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In 1980 Saudi Arabia nationalized an oil company that had until that time been known as the Arabian American Oil Company. Christened with a new name, Saudi Aramco, and a single sovereign shareholder, the nationalized company continued to do business as before, but as a wholly-owned enterprise of the Saudi government. 


Saudi Arabia has had a spotty IPO history. The Saudi stock market is less than twenty years old. The first initial public offerings were successful and investors profited. Unfortunately, too many came to believe that it was impossible to lose money in an IPO. In 2006, a bubble formed and when it burst, investors were stunned. In one year, the stock exchange lost 52% of its value. The country’s regulatory agency, the Capital Markets Authority, started restricting such offerings.

When it comes to money, memories are short and yesterday's lost dollar is quickly forgotten in view of  the quick buck to be made tomorrow. Spurred on by low oil prices and hungry advisors, the Kingdom has announced that it is considering a Saudi Aramco IPO, that is, privatizing the company. The world sat up and took notice because Saudi Aramco is the largest oil company in the world.

The common wisdom is that this will be a good move for Saudi Arabia and will help the Kingdom shore up its currently ailing balance sheets. But there are more than a few stop signs along the way.

FAT
Like most government institutions in a country where young graduates aspire to a government job, Saudi Aramco is bloated with Vice-Presidents and other upper-level managers. It has grown fat. If Saudi Aramco is to be run more like a business this fat will be trimmed. Those who lose their jobs won’t be happy.

DUE DILIGENCE
An IPO is not simply a question of setting a price, selling shares to the public and standing back to see what happens. Due diligence will have to be performed prior to the IPO. This means audits and inventory. The eyes of the world will be on Aramco’s oil reserve estimates, but trained eyes will want to see the results of audits.
The long-postponed audit of the Materials Division, for example, will have to be performed, and the millions of dollars of missing equipment explained. The contractor suffering a two-year ban because it was selling missing Aramco equipment in Abu Dhabi will have to explain what most would call a theft.

Panicked Aramco officials figure that they can bury such matters in a footnote. Beware: the analysts at Goldman, Sachs know how to find and read buried footnotes. And they are very, very good at it.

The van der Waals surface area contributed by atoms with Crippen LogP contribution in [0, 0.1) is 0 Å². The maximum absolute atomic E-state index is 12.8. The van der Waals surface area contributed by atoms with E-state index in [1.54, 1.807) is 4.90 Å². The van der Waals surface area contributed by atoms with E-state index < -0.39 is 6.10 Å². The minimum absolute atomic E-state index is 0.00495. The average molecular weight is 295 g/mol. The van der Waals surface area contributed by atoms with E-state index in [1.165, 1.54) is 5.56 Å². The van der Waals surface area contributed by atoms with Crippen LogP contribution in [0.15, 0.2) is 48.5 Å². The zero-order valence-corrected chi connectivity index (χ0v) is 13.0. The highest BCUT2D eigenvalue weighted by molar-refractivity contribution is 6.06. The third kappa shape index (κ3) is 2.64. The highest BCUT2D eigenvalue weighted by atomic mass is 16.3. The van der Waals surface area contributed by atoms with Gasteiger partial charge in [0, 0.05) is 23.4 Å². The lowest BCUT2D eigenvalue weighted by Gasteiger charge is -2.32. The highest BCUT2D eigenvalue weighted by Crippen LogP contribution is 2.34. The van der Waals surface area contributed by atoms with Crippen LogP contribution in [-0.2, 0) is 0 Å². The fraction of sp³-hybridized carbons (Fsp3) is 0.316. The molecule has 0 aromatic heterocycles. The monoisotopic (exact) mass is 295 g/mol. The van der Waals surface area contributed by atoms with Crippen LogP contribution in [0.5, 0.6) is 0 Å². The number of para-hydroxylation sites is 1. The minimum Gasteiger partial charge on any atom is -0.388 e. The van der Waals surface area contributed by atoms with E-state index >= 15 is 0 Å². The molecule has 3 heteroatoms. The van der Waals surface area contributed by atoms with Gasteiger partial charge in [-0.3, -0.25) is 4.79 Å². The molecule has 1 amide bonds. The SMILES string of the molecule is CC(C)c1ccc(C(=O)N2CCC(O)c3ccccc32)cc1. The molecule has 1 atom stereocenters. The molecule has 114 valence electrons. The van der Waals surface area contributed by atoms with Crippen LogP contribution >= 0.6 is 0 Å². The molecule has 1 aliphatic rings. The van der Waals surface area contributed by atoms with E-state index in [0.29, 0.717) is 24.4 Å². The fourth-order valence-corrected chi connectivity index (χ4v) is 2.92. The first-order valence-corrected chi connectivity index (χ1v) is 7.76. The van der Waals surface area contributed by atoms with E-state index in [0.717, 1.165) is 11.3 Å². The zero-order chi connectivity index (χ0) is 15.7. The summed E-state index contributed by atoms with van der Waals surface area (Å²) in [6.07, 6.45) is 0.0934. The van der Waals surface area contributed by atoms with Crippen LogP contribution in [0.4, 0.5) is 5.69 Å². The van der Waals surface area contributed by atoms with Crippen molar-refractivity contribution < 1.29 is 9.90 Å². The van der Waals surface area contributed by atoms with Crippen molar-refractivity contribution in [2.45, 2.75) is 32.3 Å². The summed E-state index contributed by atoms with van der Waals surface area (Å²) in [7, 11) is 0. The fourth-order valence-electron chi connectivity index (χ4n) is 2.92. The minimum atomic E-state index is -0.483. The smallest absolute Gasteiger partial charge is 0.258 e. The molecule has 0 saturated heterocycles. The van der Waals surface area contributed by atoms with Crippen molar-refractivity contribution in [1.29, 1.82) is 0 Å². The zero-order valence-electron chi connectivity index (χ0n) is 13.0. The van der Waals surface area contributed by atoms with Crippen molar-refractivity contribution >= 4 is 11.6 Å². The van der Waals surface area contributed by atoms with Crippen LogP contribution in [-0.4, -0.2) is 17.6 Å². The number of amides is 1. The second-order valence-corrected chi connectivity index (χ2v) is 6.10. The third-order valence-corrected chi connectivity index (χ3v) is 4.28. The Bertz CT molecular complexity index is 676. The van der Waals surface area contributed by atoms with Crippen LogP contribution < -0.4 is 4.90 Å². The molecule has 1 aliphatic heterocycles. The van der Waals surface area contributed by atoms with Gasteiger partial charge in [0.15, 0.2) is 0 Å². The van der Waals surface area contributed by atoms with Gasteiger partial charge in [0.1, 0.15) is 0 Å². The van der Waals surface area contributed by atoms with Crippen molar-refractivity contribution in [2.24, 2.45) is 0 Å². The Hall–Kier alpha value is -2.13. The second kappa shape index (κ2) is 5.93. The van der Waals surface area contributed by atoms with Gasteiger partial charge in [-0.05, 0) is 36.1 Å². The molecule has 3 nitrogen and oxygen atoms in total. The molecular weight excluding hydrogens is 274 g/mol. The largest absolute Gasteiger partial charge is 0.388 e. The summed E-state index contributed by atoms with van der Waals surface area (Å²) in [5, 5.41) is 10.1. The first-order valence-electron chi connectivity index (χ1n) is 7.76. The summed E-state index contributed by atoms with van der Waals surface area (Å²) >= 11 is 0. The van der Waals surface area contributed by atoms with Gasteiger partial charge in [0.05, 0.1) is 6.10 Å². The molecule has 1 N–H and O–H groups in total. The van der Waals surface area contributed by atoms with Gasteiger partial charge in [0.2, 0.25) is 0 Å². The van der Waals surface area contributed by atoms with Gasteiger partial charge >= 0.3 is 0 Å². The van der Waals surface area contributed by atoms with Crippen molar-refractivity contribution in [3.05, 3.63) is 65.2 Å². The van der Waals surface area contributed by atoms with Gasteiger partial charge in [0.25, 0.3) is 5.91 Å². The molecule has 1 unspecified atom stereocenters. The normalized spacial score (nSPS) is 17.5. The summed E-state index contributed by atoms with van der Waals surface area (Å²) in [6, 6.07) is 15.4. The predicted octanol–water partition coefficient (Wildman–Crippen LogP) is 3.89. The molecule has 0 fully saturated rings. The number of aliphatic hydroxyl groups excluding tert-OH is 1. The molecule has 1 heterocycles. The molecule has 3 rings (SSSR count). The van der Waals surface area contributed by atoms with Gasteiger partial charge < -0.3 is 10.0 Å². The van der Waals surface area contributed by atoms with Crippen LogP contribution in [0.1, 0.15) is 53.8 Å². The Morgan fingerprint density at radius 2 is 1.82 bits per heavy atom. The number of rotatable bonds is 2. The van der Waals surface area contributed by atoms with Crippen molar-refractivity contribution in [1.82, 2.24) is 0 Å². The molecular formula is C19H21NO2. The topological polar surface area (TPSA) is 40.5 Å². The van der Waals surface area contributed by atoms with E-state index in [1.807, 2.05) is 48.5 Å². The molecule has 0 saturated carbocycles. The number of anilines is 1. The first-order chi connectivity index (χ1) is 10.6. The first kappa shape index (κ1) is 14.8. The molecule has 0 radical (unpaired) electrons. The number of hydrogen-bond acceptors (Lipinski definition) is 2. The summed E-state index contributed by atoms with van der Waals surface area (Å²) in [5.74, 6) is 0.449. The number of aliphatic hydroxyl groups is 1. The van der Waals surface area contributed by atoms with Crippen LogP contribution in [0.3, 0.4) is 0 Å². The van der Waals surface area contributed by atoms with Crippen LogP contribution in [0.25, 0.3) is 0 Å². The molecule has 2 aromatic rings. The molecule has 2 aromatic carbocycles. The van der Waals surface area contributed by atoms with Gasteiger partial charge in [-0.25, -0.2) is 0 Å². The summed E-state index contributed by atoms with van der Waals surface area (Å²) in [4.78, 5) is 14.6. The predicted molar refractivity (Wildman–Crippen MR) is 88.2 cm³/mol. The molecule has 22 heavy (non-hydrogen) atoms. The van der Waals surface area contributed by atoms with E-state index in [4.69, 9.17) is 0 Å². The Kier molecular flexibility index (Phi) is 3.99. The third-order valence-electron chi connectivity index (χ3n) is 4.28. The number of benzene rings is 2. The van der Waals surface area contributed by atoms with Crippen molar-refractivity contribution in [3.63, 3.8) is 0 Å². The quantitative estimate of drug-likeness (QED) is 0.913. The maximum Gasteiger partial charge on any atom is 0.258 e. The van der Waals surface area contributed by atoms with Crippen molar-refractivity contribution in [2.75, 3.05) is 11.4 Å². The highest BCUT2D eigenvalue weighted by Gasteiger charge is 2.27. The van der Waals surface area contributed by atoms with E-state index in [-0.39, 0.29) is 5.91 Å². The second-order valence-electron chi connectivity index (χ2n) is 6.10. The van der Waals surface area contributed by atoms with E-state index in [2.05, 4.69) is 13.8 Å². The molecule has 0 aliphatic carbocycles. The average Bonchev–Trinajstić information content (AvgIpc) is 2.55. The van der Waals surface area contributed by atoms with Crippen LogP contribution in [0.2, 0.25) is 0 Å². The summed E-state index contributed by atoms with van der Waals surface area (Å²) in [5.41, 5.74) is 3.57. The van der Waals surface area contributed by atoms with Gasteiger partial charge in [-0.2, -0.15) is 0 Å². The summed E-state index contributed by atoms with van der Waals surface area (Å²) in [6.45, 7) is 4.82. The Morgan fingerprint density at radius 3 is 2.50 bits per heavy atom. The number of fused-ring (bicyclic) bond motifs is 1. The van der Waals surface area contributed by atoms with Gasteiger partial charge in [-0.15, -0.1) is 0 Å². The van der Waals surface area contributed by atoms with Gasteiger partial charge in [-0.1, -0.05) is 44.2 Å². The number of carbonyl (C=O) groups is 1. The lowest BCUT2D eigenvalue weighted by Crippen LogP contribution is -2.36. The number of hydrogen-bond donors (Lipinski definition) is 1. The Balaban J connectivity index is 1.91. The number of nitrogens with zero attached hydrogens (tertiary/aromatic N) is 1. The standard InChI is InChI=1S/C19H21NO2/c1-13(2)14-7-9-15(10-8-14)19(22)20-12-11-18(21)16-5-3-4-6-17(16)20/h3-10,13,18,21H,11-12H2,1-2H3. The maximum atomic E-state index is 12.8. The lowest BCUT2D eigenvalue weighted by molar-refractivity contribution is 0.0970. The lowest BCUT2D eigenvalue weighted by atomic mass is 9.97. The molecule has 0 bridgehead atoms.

MENDENHALL 
A Saudi IPO will mean the loss of Aramco’s sovereign immunity in the United States. Under Mendenhall v. Saudi Aramco, 991 F.Supp. 856 (D.Tex. 1998) Aramco has been able to ignore the U.S. court system in disputes with suppliers and employees. No longer: the reason the courts have granted Aramco immunity is because up to this point it is a creature of the Saudi state, with one shareholder. Once the company’s shares are publicly traded this will no longer be the case. There will be no principled reason to maintain the immunity. Aramco will be susceptible to suing and and being sued like any other company.

This is important because sweeping events like the Raytheon building fire under the rug will no longer be possible. It has been six months since the fire and somehow Aramco has forgotten to issue a report or even identify the victims. Age, ethnicity and gender discrimination, and retaliation for filing contractor claims will no longer be the order of the day. Bracewell, Patterson (I mean Giuliani) will celebrate the IPO. As will White + Case and others too numerous to mention who will be salivating at the prospect of representing the new privatized Aramco in the United States. (
fn. Bracewell, Patterson (now Bracewell Giuliani) represented Saudi Aramco in the Mendenhall case.)

CORRUPTION
The Deputy Crown Prince, HRH Mohamed bin Salman bin Abdulazziz al-Saud, is on record saying one of the benefits of the IPO will be greater transparency. He is absolutely correct. There is much corruption that will be uncovered during this process and it will not all be just in the Materials or Contracting Divisions.